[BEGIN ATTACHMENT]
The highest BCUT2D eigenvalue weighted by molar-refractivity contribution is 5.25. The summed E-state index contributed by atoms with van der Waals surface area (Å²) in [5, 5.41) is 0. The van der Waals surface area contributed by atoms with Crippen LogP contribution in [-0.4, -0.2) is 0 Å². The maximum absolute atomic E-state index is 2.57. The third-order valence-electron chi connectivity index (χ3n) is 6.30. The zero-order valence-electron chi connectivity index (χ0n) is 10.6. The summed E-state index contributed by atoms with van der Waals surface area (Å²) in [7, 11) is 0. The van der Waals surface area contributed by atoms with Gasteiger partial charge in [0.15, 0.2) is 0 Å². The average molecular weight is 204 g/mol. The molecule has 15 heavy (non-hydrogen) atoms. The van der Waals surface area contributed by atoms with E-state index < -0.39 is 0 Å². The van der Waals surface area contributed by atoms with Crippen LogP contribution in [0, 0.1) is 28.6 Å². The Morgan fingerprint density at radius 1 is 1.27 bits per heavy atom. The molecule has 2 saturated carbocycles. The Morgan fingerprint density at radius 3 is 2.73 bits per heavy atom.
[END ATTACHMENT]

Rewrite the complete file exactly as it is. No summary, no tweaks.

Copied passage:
The highest BCUT2D eigenvalue weighted by molar-refractivity contribution is 5.25. The summed E-state index contributed by atoms with van der Waals surface area (Å²) in [5, 5.41) is 0. The van der Waals surface area contributed by atoms with Crippen LogP contribution in [-0.4, -0.2) is 0 Å². The maximum absolute atomic E-state index is 2.57. The third-order valence-electron chi connectivity index (χ3n) is 6.30. The zero-order valence-electron chi connectivity index (χ0n) is 10.6. The summed E-state index contributed by atoms with van der Waals surface area (Å²) in [7, 11) is 0. The van der Waals surface area contributed by atoms with Gasteiger partial charge in [0.15, 0.2) is 0 Å². The average molecular weight is 204 g/mol. The molecule has 15 heavy (non-hydrogen) atoms. The van der Waals surface area contributed by atoms with E-state index < -0.39 is 0 Å². The van der Waals surface area contributed by atoms with Crippen LogP contribution in [0, 0.1) is 28.6 Å². The Morgan fingerprint density at radius 1 is 1.27 bits per heavy atom. The molecule has 2 saturated carbocycles. The Morgan fingerprint density at radius 3 is 2.73 bits per heavy atom.